Telling the Bees

Telling the Bees

Book - 2013
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Albert Honig's most constant companions have always been his bees. A never-married octogenarian, still residing in the house in which he was born, Albert makes a modest living as a beekeeper, just as his father and his father's father had done before him. Deeply acquainted with the ways and workings of the hives, he knows that bees dislike wool clothing and foul language; that the sweetest honey is made from the blooms of the eucalyptus; and that bees are at their gentlest in a swarm. But Albert is less versed in the ways of people, especially his beautiful, courageous, and secretive friend Claire.
Publisher: New York : G.P. Putnam's Sons, c2013.
ISBN: 9780399159053
Characteristics: 307 p. ;,24 cm.


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gracindaisy Jan 27, 2014

A story of beekeeping and friendship and the far-reaching consequences of words left unspoken, the persistence of regret and the power of truth both to wound and to heal.

Jun 17, 2013

The intertwined lives of two neighbours: one has lived in the same house all his life, five miles from the Pacific Ocean he doesn't regret never having seen. The other is a bright outsider determined to break free of a stifling family who gains a brief freedom with lifelong consequences. They are united only by an improbable friendship and a love of bees. This slow, tender novel is told in the careful, fussy voice of Albert, the homebody. It can take some getting used to, but it pays off in moments of sadness, joy, and wistful beauty. Sometimes the narrator seems a little thinly realized compared to his sparky neighbour, but he is in the end a compelling voice. I'm surprised at how quickly I finished this one.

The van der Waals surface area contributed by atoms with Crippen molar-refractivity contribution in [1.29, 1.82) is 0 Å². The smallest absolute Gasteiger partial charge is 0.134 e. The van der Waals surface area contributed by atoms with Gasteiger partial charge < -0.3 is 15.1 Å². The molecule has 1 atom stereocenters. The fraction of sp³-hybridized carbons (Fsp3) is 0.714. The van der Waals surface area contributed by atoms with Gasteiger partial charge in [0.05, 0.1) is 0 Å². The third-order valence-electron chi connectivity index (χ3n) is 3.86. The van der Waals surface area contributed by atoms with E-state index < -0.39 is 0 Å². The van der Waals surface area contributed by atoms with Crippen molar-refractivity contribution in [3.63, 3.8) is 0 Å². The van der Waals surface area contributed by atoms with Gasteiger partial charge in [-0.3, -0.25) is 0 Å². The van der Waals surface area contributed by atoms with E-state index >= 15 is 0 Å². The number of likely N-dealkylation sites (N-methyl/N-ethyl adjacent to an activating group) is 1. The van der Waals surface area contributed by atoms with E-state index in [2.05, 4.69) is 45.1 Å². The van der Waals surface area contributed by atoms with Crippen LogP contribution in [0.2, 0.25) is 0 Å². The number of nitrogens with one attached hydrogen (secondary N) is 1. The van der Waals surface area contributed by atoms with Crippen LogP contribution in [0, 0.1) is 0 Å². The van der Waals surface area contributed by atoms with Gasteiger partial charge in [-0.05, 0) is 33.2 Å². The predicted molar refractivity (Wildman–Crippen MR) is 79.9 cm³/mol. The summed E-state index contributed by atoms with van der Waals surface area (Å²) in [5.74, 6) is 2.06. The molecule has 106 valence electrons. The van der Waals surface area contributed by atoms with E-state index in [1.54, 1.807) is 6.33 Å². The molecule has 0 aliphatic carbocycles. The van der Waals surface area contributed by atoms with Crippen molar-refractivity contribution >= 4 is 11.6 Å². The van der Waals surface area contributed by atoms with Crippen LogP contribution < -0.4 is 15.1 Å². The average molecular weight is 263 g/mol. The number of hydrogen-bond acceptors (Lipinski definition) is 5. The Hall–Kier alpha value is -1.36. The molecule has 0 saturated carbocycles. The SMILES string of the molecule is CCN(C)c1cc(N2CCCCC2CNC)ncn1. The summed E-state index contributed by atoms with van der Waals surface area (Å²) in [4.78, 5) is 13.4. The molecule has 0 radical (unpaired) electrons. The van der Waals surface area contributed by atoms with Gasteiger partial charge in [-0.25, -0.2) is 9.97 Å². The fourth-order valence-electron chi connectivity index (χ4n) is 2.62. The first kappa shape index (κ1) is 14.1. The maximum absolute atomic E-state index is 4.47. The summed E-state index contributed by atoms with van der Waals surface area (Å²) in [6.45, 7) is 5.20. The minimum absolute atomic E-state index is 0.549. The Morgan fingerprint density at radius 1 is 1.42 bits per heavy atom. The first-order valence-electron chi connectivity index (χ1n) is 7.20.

ChristchurchLib May 20, 2013

"An 80 year-old, third-generation beekeeper who relates better to the constant companions in his hives than most people must come to terms with the loss of his long-time friend, Claire, who was killed during a burglary gone awry." May 2013 Fiction A to Z newsletter

A fascinating novel that some critics likened to Kazuo Ishiguro’s wonderful novel The remains of the day. Instead of a butler we have a quiet bachelor who keeps bees in his California garden. His discovery of a murder of neighbouring sisters and shared memories of his earlier life are quietly and gradually revealed in a sad and beautifully written novel.

hgeng63 Apr 13, 2013

Okay if you like bees, though the revelation is not that groundshaking & the protagonist is a bit wimpy & undeveloped.

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